Washington D.C. [USA], Aug 15 : The optimal location to treat type 1 diabetes (T1D) might be just under our skin, according to a recent study.
The University of Toronto study involved transplanting healthy pancreatic cells under the skin to produce insulin for blood glucose regulation.
"The skin has the advantage of being readily accessible," said senior researcher Michael Sefton. "It is also presents fewer hazards than other transplantation sites."
In persons with T1D, insulin-making beta cells, located in regions of the pancreas known as pancreatic islets, are damaged. Implanting healthy new cells could restore insulin function, but it's hard to get them in the right place.
"Pancreatic islets are scattered throughout the pancreas in between other pancreatic cells that secrete digestive enzymes," said lead author Alexander Vlahos. "This makes it impractical to try and deliver islets to the pancreas: you would most likely be delivering it to a region of the pancreas that is secreting these enzymes."
Other sites such as the abdominal cavity and liver aren't much better: they are considered "hostile" environments that can damage the new cells, resulting in loss of function.
Vlahos noted that the accessible location of the skin makes islet transplantation a lot more manageable, especially if the patient responds negatively to the donor cells. The space under the skin has a large area so that it can support many islets, which is necessary for this approach.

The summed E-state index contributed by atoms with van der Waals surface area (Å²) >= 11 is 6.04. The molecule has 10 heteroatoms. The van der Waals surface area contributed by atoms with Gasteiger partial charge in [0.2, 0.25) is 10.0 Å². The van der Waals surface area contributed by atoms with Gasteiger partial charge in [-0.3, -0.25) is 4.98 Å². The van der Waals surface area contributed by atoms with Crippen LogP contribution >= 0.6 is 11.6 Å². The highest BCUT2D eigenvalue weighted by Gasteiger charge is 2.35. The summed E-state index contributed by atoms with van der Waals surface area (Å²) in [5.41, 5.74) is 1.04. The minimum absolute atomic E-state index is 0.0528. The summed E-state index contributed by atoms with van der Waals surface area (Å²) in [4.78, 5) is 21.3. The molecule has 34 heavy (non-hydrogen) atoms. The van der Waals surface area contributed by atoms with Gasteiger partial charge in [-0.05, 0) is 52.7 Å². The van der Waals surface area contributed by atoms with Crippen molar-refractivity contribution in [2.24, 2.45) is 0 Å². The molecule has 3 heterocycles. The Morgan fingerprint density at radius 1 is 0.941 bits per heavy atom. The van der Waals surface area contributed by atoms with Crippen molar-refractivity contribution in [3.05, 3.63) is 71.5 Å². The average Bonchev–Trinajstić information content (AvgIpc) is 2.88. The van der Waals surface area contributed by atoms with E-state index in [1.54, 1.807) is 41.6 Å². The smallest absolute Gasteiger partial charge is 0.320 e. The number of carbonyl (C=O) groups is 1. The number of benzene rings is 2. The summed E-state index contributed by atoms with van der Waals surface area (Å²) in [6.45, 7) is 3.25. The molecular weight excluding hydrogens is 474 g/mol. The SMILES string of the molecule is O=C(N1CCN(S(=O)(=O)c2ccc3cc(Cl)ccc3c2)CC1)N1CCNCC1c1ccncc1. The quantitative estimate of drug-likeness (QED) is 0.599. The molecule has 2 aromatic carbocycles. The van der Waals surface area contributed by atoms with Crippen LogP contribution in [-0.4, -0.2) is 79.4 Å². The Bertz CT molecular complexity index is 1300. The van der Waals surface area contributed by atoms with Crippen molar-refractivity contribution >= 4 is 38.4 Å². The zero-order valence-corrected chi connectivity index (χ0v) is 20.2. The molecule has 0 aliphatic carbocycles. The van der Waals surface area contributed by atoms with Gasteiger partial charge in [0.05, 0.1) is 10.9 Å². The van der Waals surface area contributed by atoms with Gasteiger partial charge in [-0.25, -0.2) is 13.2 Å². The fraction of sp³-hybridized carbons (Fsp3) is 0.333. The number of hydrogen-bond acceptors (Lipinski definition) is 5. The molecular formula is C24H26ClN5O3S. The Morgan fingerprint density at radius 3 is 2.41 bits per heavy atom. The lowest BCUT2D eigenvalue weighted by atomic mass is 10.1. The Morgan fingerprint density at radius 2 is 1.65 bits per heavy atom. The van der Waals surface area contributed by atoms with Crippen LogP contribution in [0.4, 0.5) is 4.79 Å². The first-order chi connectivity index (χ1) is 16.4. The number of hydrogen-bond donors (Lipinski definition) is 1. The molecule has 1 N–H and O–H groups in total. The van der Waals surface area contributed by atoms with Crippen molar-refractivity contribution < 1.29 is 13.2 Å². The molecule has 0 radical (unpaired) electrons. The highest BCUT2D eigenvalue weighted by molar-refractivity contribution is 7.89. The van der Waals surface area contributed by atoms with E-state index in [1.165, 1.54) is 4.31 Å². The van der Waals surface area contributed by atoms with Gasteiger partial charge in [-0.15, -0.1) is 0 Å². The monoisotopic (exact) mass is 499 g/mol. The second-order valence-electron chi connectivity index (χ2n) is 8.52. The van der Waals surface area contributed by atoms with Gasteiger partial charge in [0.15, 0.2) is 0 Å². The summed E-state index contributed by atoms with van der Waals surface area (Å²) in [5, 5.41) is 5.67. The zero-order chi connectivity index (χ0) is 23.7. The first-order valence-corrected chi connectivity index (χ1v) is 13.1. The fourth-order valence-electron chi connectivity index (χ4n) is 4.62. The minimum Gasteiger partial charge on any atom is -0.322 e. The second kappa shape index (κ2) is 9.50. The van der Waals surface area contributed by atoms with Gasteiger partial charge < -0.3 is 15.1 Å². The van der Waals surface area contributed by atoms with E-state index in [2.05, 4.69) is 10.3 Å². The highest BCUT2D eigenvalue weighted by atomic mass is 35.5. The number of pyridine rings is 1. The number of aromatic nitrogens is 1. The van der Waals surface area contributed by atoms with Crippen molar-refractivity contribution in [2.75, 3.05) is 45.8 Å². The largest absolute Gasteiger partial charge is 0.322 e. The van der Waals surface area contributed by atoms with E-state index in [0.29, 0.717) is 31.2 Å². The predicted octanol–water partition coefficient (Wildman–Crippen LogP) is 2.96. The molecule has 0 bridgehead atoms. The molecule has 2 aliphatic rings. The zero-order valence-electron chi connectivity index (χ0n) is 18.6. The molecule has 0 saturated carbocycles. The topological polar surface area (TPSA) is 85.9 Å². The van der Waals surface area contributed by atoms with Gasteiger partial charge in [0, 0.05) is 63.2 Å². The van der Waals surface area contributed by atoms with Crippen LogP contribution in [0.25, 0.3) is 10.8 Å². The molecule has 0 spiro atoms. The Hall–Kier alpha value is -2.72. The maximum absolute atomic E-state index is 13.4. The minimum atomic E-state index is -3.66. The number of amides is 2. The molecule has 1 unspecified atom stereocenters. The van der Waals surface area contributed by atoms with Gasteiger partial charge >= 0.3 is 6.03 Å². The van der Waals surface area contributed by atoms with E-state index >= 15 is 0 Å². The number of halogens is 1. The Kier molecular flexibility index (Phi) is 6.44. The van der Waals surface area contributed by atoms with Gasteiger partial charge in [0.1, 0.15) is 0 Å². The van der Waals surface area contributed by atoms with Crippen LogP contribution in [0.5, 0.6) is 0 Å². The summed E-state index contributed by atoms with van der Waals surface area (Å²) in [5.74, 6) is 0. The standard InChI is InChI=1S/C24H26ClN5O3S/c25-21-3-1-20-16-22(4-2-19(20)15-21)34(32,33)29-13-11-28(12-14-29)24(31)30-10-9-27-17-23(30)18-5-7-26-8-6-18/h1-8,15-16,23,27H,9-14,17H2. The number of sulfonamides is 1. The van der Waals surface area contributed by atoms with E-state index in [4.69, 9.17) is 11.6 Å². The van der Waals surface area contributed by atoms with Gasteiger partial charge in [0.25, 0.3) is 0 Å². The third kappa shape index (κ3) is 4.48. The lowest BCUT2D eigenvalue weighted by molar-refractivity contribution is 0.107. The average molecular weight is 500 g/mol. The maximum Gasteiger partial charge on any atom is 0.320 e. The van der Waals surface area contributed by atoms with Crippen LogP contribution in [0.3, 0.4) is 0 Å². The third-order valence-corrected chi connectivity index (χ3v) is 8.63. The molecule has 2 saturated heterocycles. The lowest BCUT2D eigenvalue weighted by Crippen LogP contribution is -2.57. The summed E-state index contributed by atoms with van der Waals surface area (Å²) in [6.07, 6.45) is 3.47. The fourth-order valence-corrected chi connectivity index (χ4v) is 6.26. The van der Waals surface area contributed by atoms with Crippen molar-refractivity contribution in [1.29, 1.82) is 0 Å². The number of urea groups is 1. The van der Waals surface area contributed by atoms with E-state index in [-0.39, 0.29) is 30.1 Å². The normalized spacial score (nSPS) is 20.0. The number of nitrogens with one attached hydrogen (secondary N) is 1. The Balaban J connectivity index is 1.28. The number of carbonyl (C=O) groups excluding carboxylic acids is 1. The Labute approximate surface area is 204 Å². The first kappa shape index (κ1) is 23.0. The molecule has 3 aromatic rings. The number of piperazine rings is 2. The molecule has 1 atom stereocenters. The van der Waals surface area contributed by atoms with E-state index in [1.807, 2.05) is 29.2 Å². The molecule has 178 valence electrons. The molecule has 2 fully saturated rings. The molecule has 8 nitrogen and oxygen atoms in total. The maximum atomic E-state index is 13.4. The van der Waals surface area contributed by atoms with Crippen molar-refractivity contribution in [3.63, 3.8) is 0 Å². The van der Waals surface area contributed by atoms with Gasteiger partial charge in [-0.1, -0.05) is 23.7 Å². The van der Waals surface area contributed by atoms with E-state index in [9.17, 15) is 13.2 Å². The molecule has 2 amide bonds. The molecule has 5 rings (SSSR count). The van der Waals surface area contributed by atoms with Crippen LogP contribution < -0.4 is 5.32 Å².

Vlahos pursued the idea of transplanting pancreatic islets under the skin because the current method of implanting into the liver requires too many donor cells.
In his tests, Vlahos injected healthy pancreatic islets under the skin and found that normal blood sugar levels could be restored within 21 days, provided he created blood vessels at the same time. When the islet transplants were removed, glucose levels returned to diabetic levels.
However, Vlahos believes that these results mark only the beginning of a bigger picture.
The study is published in the journal Proceedings of the National Academy of Sciences.
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